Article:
We're using Singapore math, Writing With Ease and First Language Lessons, and, so far, we both really like them all. I had kind of resisted moving away from Waldorf, but now that I have, I feel a huge relief. Also, I'm "assigning" him books from Sonlight's reading lists. He LOVES to read, but left to his own devices he would (and does) re-read Harry Potter over, and over, and over again. He has enjoyed all of the books I've assigned so far, so that's good.

I'm really looking forward to starting a Native American block in a few weeks. I think it will be a lot of fun for us all.

It IS tough to fit it all into one day though. We haven't done any music yet, and I'm feeling a little bit stressed/guilty about that.

So that is my, very long-winded, update. I'm looking forward to hearing about what all of the rest of you are up to this fall!
post #105 of 109
Quote:
Originally Posted by chrissy View Post

AnnetteMarie, I have specifically been wondering how things are going for you? I can't remember if this is the thread, oh no, it was one about Waldorf homeschooling with lots of kids, I think. Anyway, wondering how it was going for you and how your pregnancy is going.
I actually just blogged about this this morning. It's been really really hard. Physically and emotionally, this has been my hardest pregnancy ever, and I'm never had easy pregnancies. The icing on the cake is that my husband, who is a pastor, has put in his mobility papers so we're looking at a new call/church sometime in the next year or so. We're hoping to end up closer to family (which in turn would land us closer to a great Waldorf school!).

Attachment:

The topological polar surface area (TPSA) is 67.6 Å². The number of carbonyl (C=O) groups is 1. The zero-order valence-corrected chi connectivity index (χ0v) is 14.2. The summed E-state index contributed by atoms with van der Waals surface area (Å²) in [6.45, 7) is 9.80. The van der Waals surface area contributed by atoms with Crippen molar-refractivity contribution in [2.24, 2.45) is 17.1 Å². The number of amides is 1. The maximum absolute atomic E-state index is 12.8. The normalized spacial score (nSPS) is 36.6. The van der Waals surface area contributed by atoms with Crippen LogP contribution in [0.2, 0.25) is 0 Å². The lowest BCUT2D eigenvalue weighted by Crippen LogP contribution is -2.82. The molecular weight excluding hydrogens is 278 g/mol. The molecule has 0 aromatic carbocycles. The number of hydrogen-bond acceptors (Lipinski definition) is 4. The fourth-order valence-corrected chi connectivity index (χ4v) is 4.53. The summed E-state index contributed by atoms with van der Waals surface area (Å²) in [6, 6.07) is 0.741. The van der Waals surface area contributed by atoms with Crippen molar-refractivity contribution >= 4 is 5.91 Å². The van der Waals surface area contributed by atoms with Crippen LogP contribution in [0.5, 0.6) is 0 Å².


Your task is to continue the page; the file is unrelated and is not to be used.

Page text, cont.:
Bottom line-- it isn't pretty and I wouldn't even necessarily call it Waldorf, but we're doing it. And I've been forced to really dig deep and look at the heart of why we chose Waldorf-inspired schooling. I believe the general main lesson topics speak to children's developmental stages, and so Nicholas and I cuddle up and read fairy tales and Katie Grace and I curl up and read Norse Mythology. The creativity is still there, but it's much more in the children's hands than guided by me. We still take things slowly and simply. The connections are all still there. The attachment is still there. Daniel is in the church preschool, and you know what? It hasn't killed him (or me, LOL!). He's loving it, so I am loving him being happy. And to be honest, having him gone for 2 1/2 hours in the morning means the rest of them can knock out most of school in that time, and they have a wonderful time when he's home.

So... two more months (or less) until the babies come. We'll see what happens then!
post #106 of 109
post #107 of 109
I am not a Christian but everything else you say here really resonates, especially the paragraphs below!

Quote:
Originally Posted by LuxPerpetua View Post
...

~ Specific types of handwork and structured creativity. I'm not a knitter nor can I sew but I'm very crafty in other ways. I'm also the daughter of an artist so it really irritates me being told to box in creativity by only painting using a certain technique and certain colors. I also am not going to pay $20 for 3 Stockmar watercolor paints when watered down Crayola tempera paint has the same effect on wet paper. I've also found that oil pastels (and even bathtub crayons sold at Toys R Us and craft stores in the children's section) have the same rich colors and creamy texture as beeswax crayons and are so much more affordable. We have an artwall at our home, which is just a large portion of our wall covered with white easel paper, and below it markers, paints, crayons, and chalk. It's wonderful to just have a place for spontaneous creativity. And I have no problem with dd drawing forms at age 2.